That’s good for the Chinese consumer, good for the world consumer, good for the world’s economic strength relative to China, and bad for Beijing’s ability to collect taxes.

Decreased tax revenue in China means less money for the People’s Liberation Army, which reduces the risk of a war over Taiwan. No war with Taiwan means a lower threat of escalation to direct military disputes between China on one side, and the United States, Japan, and Australia on the other.

Deflation in China improves the chances for world peace.

A weaker China economy also means less pollution from the world’s biggest emitter. That’s good for the environment, whether or not you believe in global warming.

Economists in the West, therefore, need to stop using their big brains to help China’s economy and start using them to figure out how to contain it before it engulfs the rest of the world’s free markets with its disastrously inefficient communist ideology and human-rights-destroying political hegemonism.

Rather than placate China by emphasizing that it does not seek to target China’s entire economy, the Biden administration should tell Xi Jinping that until he starts cooperating to end the global fentanyl trade that results in thousands of American fentanyl deaths annually, among many other bad things that the CCP does, Washington will definitely target China’s entire economy.

Money and technology are fungible and, when not invested in national security, can be invested elsewhere in China, where the CCP can ensure a high rate of return and move the foreign asset wherever it wants. For foreign investors, there are few Chinese legal protections and little business transparency. They can invest or transfer technology to a non-military business, for example, and have the investment diverted without their knowledge to China’s military and surveillance state. Without economy-wide investment restrictions, including Hong Kong and Macau, the current targeted investment restrictions are more of a warning shot than a real difficulty for the beneficiaries of trillions in U.S. investment in the country.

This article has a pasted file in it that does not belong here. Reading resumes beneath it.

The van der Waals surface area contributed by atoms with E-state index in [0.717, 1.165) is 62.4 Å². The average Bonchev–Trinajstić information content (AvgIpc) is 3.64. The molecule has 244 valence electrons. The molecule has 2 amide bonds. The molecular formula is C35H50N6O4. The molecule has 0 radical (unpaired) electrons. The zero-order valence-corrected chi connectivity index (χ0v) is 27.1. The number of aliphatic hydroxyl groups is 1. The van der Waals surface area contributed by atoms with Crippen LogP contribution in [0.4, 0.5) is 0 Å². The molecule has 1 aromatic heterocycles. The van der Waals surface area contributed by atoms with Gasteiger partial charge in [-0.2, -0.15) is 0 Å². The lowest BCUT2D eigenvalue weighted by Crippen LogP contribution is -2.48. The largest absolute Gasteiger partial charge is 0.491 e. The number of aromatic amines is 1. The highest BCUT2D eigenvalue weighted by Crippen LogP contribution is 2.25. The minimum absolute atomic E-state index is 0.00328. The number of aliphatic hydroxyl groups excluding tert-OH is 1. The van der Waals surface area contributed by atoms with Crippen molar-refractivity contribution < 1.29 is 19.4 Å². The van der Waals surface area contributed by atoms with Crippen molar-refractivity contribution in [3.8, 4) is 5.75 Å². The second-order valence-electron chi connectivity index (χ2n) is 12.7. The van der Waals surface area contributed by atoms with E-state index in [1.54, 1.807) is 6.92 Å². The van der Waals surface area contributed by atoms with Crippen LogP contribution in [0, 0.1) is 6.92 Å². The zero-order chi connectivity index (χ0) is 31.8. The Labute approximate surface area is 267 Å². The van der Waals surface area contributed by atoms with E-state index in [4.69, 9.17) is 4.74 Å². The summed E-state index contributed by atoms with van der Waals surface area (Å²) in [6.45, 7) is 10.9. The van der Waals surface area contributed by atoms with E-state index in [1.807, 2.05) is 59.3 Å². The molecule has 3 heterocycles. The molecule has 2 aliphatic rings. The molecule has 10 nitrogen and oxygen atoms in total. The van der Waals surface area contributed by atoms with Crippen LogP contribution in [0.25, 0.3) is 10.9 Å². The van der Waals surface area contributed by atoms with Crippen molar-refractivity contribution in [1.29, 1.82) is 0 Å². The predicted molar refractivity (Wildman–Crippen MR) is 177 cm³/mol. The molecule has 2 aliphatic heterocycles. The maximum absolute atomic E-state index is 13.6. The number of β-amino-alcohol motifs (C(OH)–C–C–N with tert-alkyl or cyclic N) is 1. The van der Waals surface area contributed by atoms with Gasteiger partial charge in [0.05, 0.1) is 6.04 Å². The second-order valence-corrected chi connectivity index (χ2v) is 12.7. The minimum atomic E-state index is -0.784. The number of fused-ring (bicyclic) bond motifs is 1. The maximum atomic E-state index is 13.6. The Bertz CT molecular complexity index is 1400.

President Biden should immediately make clear to the world the full threat from the CCP, including its totalitarianism and genocide, so that investors, economists, and others realize that sending the country more American money and advice to boom its economy is self-defeating for free markets. It aids and abets the enemy of market democracy, not only in China but in the world.

Views expressed in this article are opinions of the author and do not necessarily reflect the views of The Epoch Times.
Anders Corr has a bachelor's/master's in political science from Yale University (2001) and a doctorate in government from Harvard University (2008). He is a principal at Corr Analytics Inc., publisher of the Journal of Political Risk, and has conducted extensive research in North America, Europe, and Asia. His latest books are “The Concentration of Power: Institutionalization, Hierarchy, and Hegemony” (2021) and “Great Powers, Grand Strategies: the New Game in the South China Sea)" (2018).